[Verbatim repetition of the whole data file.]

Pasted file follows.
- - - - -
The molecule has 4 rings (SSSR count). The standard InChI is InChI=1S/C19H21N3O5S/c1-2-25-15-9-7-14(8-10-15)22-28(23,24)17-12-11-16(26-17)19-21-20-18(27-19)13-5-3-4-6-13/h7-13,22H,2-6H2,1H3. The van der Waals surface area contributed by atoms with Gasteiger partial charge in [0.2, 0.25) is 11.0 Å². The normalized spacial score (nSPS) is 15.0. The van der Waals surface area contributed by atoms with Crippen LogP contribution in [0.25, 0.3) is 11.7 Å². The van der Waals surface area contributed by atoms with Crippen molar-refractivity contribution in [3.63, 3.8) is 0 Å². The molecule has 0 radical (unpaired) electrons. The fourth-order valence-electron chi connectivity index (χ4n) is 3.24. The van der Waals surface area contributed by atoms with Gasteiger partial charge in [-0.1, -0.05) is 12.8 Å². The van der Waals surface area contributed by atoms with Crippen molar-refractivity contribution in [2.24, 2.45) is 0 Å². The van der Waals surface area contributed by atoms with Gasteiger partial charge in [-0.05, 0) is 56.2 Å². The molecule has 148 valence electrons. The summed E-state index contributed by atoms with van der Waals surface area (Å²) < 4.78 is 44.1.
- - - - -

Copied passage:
The molecule has 4 rings (SSSR count). The standard InChI is InChI=1S/C19H21N3O5S/c1-2-25-15-9-7-14(8-10-15)22-28(23,24)17-12-11-16(26-17)19-21-20-18(27-19)13-5-3-4-6-13/h7-13,22H,2-6H2,1H3. The van der Waals surface area contributed by atoms with Gasteiger partial charge in [0.2, 0.25) is 11.0 Å². The normalized spacial score (nSPS) is 15.0. The van der Waals surface area contributed by atoms with Crippen LogP contribution in [0.25, 0.3) is 11.7 Å². The van der Waals surface area contributed by atoms with Crippen molar-refractivity contribution in [3.63, 3.8) is 0 Å². The molecule has 0 radical (unpaired) electrons. The fourth-order valence-electron chi connectivity index (χ4n) is 3.24. The van der Waals surface area contributed by atoms with Gasteiger partial charge in [-0.1, -0.05) is 12.8 Å². The van der Waals surface area contributed by atoms with Crippen molar-refractivity contribution in [2.24, 2.45) is 0 Å². The van der Waals surface area contributed by atoms with Gasteiger partial charge in [-0.05, 0) is 56.2 Å². The molecule has 148 valence electrons. The summed E-state index contributed by atoms with van der Waals surface area (Å²) < 4.78 is 44.1.